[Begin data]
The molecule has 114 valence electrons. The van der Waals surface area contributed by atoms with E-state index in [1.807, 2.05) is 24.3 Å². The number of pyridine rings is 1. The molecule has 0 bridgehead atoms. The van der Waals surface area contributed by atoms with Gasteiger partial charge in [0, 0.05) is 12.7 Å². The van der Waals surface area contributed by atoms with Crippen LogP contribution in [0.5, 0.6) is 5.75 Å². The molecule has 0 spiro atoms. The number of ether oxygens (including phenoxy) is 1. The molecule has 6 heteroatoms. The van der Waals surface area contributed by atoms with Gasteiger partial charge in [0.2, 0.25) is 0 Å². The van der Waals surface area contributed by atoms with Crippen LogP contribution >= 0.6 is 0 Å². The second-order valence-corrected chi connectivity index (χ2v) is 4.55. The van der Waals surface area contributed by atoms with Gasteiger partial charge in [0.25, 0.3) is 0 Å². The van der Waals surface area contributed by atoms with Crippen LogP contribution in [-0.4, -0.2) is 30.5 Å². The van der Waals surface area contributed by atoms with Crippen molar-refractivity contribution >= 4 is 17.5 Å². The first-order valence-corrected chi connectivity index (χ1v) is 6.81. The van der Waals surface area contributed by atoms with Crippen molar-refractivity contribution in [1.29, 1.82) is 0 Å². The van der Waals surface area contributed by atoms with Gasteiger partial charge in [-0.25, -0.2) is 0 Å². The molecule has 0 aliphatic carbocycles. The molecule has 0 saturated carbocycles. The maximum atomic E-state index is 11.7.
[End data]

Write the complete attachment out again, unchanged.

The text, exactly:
The molecule has 114 valence electrons. The van der Waals surface area contributed by atoms with E-state index in [1.807, 2.05) is 24.3 Å². The number of pyridine rings is 1. The molecule has 0 bridgehead atoms. The van der Waals surface area contributed by atoms with Gasteiger partial charge in [0, 0.05) is 12.7 Å². The van der Waals surface area contributed by atoms with Crippen LogP contribution in [0.5, 0.6) is 5.75 Å². The molecule has 0 spiro atoms. The number of ether oxygens (including phenoxy) is 1. The molecule has 6 heteroatoms. The van der Waals surface area contributed by atoms with Gasteiger partial charge in [0.2, 0.25) is 0 Å². The van der Waals surface area contributed by atoms with Crippen LogP contribution >= 0.6 is 0 Å². The second-order valence-corrected chi connectivity index (χ2v) is 4.55. The van der Waals surface area contributed by atoms with Gasteiger partial charge in [0.25, 0.3) is 0 Å². The van der Waals surface area contributed by atoms with Crippen LogP contribution in [-0.4, -0.2) is 30.5 Å². The van der Waals surface area contributed by atoms with Crippen molar-refractivity contribution >= 4 is 17.5 Å². The first-order valence-corrected chi connectivity index (χ1v) is 6.81. The van der Waals surface area contributed by atoms with Crippen molar-refractivity contribution in [1.29, 1.82) is 0 Å². The van der Waals surface area contributed by atoms with Gasteiger partial charge in [-0.25, -0.2) is 0 Å². The molecule has 0 aliphatic carbocycles. The molecule has 0 saturated carbocycles. The maximum atomic E-state index is 11.7.